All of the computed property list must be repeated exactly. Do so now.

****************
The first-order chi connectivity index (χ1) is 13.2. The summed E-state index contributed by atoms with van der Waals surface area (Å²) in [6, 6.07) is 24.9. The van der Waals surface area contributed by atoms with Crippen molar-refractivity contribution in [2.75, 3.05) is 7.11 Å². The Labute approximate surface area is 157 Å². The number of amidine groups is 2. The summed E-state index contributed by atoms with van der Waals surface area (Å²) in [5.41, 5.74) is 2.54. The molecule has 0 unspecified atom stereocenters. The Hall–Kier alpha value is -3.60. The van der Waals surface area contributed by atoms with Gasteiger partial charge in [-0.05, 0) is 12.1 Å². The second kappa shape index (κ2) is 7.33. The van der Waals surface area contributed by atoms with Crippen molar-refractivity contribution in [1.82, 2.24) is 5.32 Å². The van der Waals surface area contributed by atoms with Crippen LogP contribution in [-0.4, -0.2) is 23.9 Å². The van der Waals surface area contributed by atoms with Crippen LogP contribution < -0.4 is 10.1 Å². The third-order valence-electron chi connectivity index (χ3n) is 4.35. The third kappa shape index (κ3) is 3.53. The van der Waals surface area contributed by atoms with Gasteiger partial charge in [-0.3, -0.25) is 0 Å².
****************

The first-order chi connectivity index (χ1) is 13.2. The summed E-state index contributed by atoms with van der Waals surface area (Å²) in [6, 6.07) is 24.9. The van der Waals surface area contributed by atoms with Crippen molar-refractivity contribution in [2.75, 3.05) is 7.11 Å². The Labute approximate surface area is 157 Å². The number of amidine groups is 2. The summed E-state index contributed by atoms with van der Waals surface area (Å²) in [5.41, 5.74) is 2.54. The molecule has 0 unspecified atom stereocenters. The Hall–Kier alpha value is -3.60. The van der Waals surface area contributed by atoms with Gasteiger partial charge in [-0.05, 0) is 12.1 Å². The second kappa shape index (κ2) is 7.33. The van der Waals surface area contributed by atoms with Crippen molar-refractivity contribution in [1.82, 2.24) is 5.32 Å². The van der Waals surface area contributed by atoms with Crippen LogP contribution in [-0.4, -0.2) is 23.9 Å². The van der Waals surface area contributed by atoms with Crippen LogP contribution < -0.4 is 10.1 Å². The third-order valence-electron chi connectivity index (χ3n) is 4.35. The third kappa shape index (κ3) is 3.53. The van der Waals surface area contributed by atoms with Gasteiger partial charge in [-0.3, -0.25) is 0 Å².